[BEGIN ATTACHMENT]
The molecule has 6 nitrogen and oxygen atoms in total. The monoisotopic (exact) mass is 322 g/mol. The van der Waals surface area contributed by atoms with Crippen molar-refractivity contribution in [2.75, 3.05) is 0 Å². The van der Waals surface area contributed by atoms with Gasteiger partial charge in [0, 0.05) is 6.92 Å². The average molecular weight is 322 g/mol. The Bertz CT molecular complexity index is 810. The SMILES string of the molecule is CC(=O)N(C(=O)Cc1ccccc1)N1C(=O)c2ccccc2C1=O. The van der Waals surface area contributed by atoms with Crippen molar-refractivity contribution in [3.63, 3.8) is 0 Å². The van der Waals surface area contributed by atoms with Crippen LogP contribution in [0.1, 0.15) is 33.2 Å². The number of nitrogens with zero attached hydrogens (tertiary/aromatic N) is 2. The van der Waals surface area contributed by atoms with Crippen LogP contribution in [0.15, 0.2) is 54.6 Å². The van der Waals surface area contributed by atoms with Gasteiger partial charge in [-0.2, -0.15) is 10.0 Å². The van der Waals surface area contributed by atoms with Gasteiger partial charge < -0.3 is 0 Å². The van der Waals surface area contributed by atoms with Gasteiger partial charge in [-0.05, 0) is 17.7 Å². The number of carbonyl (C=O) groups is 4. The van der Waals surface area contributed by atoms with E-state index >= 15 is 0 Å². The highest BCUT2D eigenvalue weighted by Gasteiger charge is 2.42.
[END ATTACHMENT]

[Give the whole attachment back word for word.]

The molecule has 6 nitrogen and oxygen atoms in total. The monoisotopic (exact) mass is 322 g/mol. The van der Waals surface area contributed by atoms with Crippen molar-refractivity contribution in [2.75, 3.05) is 0 Å². The van der Waals surface area contributed by atoms with Gasteiger partial charge in [0, 0.05) is 6.92 Å². The average molecular weight is 322 g/mol. The Bertz CT molecular complexity index is 810. The SMILES string of the molecule is CC(=O)N(C(=O)Cc1ccccc1)N1C(=O)c2ccccc2C1=O. The van der Waals surface area contributed by atoms with Crippen molar-refractivity contribution in [3.63, 3.8) is 0 Å². The van der Waals surface area contributed by atoms with Crippen LogP contribution in [0.1, 0.15) is 33.2 Å². The number of nitrogens with zero attached hydrogens (tertiary/aromatic N) is 2. The van der Waals surface area contributed by atoms with Crippen LogP contribution in [0.15, 0.2) is 54.6 Å². The van der Waals surface area contributed by atoms with Gasteiger partial charge in [-0.2, -0.15) is 10.0 Å². The van der Waals surface area contributed by atoms with Gasteiger partial charge < -0.3 is 0 Å². The van der Waals surface area contributed by atoms with Gasteiger partial charge in [-0.05, 0) is 17.7 Å². The number of carbonyl (C=O) groups is 4. The van der Waals surface area contributed by atoms with E-state index >= 15 is 0 Å². The highest BCUT2D eigenvalue weighted by Gasteiger charge is 2.42.